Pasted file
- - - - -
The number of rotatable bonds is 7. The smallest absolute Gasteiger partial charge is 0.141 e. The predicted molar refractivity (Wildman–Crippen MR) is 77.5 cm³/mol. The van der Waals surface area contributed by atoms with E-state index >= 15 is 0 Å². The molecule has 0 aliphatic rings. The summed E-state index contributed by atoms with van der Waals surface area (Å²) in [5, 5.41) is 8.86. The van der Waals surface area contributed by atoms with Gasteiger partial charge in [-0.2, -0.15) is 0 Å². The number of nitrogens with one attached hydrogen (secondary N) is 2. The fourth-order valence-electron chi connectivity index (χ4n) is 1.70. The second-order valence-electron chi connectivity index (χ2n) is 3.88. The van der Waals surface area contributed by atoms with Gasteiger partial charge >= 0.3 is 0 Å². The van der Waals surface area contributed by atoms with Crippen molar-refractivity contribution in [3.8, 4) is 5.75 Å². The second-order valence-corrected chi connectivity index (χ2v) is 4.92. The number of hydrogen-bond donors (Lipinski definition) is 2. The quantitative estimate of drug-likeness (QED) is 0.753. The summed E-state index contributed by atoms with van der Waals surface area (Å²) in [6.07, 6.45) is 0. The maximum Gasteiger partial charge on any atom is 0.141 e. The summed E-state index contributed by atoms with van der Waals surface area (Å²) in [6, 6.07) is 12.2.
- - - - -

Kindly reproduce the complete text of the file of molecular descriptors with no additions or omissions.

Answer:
The number of rotatable bonds is 7. The smallest absolute Gasteiger partial charge is 0.141 e. The predicted molar refractivity (Wildman–Crippen MR) is 77.5 cm³/mol. The van der Waals surface area contributed by atoms with E-state index >= 15 is 0 Å². The molecule has 0 aliphatic rings. The summed E-state index contributed by atoms with van der Waals surface area (Å²) in [5, 5.41) is 8.86. The van der Waals surface area contributed by atoms with Gasteiger partial charge in [-0.2, -0.15) is 0 Å². The number of nitrogens with one attached hydrogen (secondary N) is 2. The fourth-order valence-electron chi connectivity index (χ4n) is 1.70. The second-order valence-electron chi connectivity index (χ2n) is 3.88. The van der Waals surface area contributed by atoms with Gasteiger partial charge >= 0.3 is 0 Å². The van der Waals surface area contributed by atoms with Crippen molar-refractivity contribution in [3.8, 4) is 5.75 Å². The second-order valence-corrected chi connectivity index (χ2v) is 4.92. The number of hydrogen-bond donors (Lipinski definition) is 2. The quantitative estimate of drug-likeness (QED) is 0.753. The summed E-state index contributed by atoms with van der Waals surface area (Å²) in [6.07, 6.45) is 0. The maximum Gasteiger partial charge on any atom is 0.141 e. The summed E-state index contributed by atoms with van der Waals surface area (Å²) in [6, 6.07) is 12.2.